Bad Memories – Episode 2 (exceptions with a vengeance)

Refresher…

In the last post I enhanced my .Memoize() extension so that it supported exceptions. It now caches resulting exceptions and re-throws them for subsequent callers  however there is still a problem.

public static Func<T> Memoize<T>(this Func<T> f)
{
    var gate = new object();
    var set = false;
    T result = default(T);
    Exception error = null;
    return () =>
    {
        if (!set)
        {
            lock (gate)
            {
                if (!set)
                {
                    try
                    {
                        result = f();
                    }
                    catch(Exception ex)
                    {
                        error = ex;
                    }

                    set = true;
                }
            }
        }
        if(error != null) throw error;
        return result;
    };
}

The function produced by .Memoize() is supposed to be thread safe (hence the locking). Looking closely though, multiple threads could be throwing the same exception object at the same time! You need to be careful with exceptions as they are mutable objects and throwing them tells the CLR to record stack trace information as it bubbles up the call stack. This could result in exceptions being logged with a corrupt stack trace, making it difficult to debug application errors. Take a look at the following example.

static void MethodA(Exception ex)
{
    throw ex;
}

static void MethodB(Exception ex)
{
    throw ex;
}

static void Main()
{
    // exception that we are going to throw multiple times
    var test = new Exception("testing");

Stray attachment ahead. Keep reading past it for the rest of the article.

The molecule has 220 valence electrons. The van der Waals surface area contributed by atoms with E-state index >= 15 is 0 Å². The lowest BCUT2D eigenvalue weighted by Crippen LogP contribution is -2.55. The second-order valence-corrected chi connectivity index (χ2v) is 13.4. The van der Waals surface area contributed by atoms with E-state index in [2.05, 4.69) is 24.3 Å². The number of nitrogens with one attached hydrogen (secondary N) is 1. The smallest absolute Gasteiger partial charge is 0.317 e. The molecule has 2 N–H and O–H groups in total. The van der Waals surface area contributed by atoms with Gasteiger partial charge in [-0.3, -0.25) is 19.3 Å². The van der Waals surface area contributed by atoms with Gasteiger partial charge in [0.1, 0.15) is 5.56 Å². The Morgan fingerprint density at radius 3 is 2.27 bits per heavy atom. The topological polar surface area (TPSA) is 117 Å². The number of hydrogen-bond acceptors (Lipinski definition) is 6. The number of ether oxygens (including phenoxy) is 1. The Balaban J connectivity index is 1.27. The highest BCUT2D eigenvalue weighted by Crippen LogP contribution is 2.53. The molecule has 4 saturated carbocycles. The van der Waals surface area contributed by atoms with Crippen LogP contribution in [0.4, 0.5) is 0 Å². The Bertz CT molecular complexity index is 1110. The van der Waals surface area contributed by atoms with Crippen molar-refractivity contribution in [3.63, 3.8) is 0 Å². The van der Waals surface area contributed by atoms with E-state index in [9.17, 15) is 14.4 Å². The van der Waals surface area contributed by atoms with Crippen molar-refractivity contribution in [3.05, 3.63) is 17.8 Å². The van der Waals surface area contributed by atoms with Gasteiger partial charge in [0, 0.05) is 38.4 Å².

// schedule execution of method A
    Scheduler.NewThread.Schedule(() =>
    {
        try { MethodA(test); }
        catch (Exception ex)
        { // thread sleep is here to allow other method time to also throw the exception
            Thread.Sleep(10);
            Console.WriteLine("Error from MethodA: " + ex.ToString());
        }
    });

    // schedule execution of method B
    Scheduler.NewThread.Schedule(() =>
    {
        try { MethodB(test); }
        catch (Exception ex)
        {
            Thread.Sleep(10);
            Console.WriteLine("Error from MethodB: " + ex.ToString());
        }
    });

    Console.ReadLine();
}

The output will vary but when I ran it, it looked like this;

Error from MethodB: System.Exception: testing
   at Program.MethodB(Exception ex) in *snip*

Error from MethodA: System.Exception: testing
   at Program.MethodB(Exception ex) in *snip*

“That’s weird. How come an exception thrown from MethodA has MethodB in it’s stack trace?”

The solution is to simply wrap the original exception in a new exception each time it’s thrown. This ensures each caller will get a clean stack trace. Here is an updated version.

public class MemoizeException : Exception
{
    public MemoizeException(Exception innerException)
        : base("see inner exception", innerException) { }
}

public static Func<T> Memoize<T>(this Func<T> f)
{
    var gate = new object();
    var set = false;
    T result = default(T);
    Exception error = null;
    return () =>
    {
        if (!set)
        {
            lock (gate)
            {
                if (!set)
                {
                    try
                    {
                        result = f();
                    }
                    catch (Exception ex)
                    {
                        error = ex;
                    }
                    set = true;
                }